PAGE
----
combination of main ingredients and subsidiary ingredients.


As the agricultural age was unfolded in full scale entering into the Three States
age and the Unified Silla age, total grain outputs, especially rice output
was significantly increased and therefore rice cakes using grains other than rice
were diversified accordingly. Rice cakes are further developed in Goryeo age,
and the rice cakes are made by general people for occasionally prepared special foods for ordinary times not as special foods for upper class people, festive days and sacrificial rites only.
Entering into Joseon Dynasty, rice cake was positioned as essential food
for various ceremonial events such as marriage ceremonies, funeral rites and
sacrificial rites as well as large and small banquets, and such customs and
practices are inherited as tradition and customs even nowadays.

  by  Korea Agro-Fisheries Trade Corporation

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KOREAN FOOD TOP 10-Sinseollo

KOREAN FOOD TOP 10 2008.11.23 23:30 Posted by 대풍

Table Manners



Sinseollo is a kind of hot pot, which is cooked by putting various ingredients in
a metal pot, pouring broth and boiling them together to be taken on-site. 
The ingredients are arranged in the pot in good and orderly shape according
to color.  The food is similar to stew, but different from it in that stew has mostly
one main ingredient while sinseollo has a lot of ingredients cooked together
so that diverse tastes originating from each ingredient can be enjoyed in one time. 

cooking method is unique in that several persons sitting around the table can
dine on it jointly while the food is boiling on the table, each person picking up
the food when suitable to his taste.


Sinseollo was originated from the story that a politician Chung Hee-ryang had become
a victim in a massacre of scholars under the rule of King Yeonsan in Joseon
(Chosun) dynasty.  He fled to a remote mountain and was leading a solitary life
like a hermit.  He made a pot and cooked vegetable by boiling in it, to be taken
as daily meal.  After his death, his utensil had come to be called as sinseollo,
meaning a fire pot (ro) used by a hermit (sinseon).  And later, the food has begun
to be called as sinseonro or sinseollo.

by  Korea Agro-Fisheries Trade Corporation

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Radish Kimchi with Oysters
(4 servings, 7 days, 2 hours)

▪ 2 medium size radish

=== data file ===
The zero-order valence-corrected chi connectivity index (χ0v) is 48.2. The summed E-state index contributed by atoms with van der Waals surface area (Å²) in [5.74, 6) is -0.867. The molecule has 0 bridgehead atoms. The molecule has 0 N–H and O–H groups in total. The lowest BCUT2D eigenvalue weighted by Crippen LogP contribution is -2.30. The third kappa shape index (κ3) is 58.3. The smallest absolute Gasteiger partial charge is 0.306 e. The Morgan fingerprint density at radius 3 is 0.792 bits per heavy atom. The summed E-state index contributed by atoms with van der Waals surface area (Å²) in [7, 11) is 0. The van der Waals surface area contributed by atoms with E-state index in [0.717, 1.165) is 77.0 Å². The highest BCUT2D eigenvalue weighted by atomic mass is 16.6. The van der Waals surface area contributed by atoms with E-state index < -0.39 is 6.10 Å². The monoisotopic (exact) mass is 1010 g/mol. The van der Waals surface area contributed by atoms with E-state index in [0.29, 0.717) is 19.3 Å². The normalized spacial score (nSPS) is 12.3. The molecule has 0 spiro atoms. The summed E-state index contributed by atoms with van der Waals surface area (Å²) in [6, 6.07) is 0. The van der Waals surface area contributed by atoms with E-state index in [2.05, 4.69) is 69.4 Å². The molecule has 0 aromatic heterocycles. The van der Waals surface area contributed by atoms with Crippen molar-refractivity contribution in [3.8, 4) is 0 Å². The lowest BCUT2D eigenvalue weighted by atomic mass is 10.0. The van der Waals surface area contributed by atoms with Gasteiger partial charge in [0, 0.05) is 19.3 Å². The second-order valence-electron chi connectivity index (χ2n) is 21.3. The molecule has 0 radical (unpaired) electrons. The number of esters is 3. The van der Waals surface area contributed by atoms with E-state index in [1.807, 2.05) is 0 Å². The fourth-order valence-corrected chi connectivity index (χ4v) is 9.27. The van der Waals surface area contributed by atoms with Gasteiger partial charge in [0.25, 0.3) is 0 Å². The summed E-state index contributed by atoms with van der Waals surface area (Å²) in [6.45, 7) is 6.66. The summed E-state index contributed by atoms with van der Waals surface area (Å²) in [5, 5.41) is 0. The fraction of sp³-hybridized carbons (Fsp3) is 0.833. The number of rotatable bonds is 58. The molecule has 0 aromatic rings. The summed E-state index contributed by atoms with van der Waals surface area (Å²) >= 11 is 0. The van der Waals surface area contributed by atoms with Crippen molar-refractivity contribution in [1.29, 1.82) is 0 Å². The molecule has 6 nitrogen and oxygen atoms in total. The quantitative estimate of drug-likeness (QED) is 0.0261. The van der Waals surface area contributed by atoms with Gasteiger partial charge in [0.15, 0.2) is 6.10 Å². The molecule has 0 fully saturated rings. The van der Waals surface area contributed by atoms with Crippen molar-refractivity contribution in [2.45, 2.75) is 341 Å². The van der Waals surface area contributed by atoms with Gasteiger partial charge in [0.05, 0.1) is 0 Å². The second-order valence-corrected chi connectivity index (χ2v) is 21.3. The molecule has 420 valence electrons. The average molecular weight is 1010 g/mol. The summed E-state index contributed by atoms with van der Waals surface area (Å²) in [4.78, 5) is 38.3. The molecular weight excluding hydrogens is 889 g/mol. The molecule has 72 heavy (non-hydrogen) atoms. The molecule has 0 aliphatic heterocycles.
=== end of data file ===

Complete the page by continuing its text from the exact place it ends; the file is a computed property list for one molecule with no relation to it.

▪ 16 oz. fresh oysters
▪ 30 g green onions
▪ 30 g parsley
▪ 3 tbs. garlic minced
▪ 1 tsp. ginger minced
▪ 1/2 cup hot chili powder
▪ 3 tbs. mild chili powder
▪ 1/4 cup brined tiny shrimp
▪ 4 tbs. sugar
▪ 1 ½ tbs. salt
▪ 3 tbs. toasted sesame seeds
▪ 1 tsp. shredded red chili
▪ 1 tbs. pine nuts
▪ 1 lemon
The ever-present dish in a Korean meal: Kimchi!
Although there are several types of kimchi, we will make radish kimchi.
This dish should be spicy, sour, and sweet.
This recipe will serve four people for roughly 21 meals (or 7 days when consumed daily in each meal), and will be ready in 2 hours, including the preservation time.

♫ Directions

  1. Wash the radish thoroughly. The outer skin has more vitamin C than the inside.
  2. Dice the radish into 1 inch cubes. This size will give you the richest flavor once the pickling process is complete.
  3. Sprinkle 1 tablespoon each of sugar and salt over the radish and let it stand for 30 minutes to an hour.
  4. The oyster may smell fishy so we drizzle some lemon juice. (Oysters are not only used in radish kimchi, but also numerous other kimchis)
  5. While waiting for the radish, wash and clean the parsley and green onions. Chop them into 0.5 inch slices. Chop the green onions diagonally. Benefits of parsley
  6. Remove excess water from the radish.
  7. Add radish, parsley, and green onions to a large bowl.
  8. Add mild chili powder, 1 tablespoon sugar, licorice, brined tiny shrimp, garlic, and hot chili powder.
  9. Mix all ingredients together. (the ingredients are very spicy so remember to wear gloves)
  10. Lastly, add the oysters.
  11. Add shredded red chili and pine nuts.
  12. Extra salt should be added according to your taste.
  13. Let it stand for 30 minutes at room temperature and then 3 days in the refrigerator.
  14. This dish does not require any excess water. Wash the oysters thoroughly and mask the smell with lemon. The oysters expel water that moistens the kimchi.
  15. Store in a glass container and let it stand for 3 hours at room temperature and 2-3 days in the refrigerator. The kimchi can be enjoyed for 7 days.

The outer skin has a lot of vitamin C. Cut the radish into 1 inch cubes.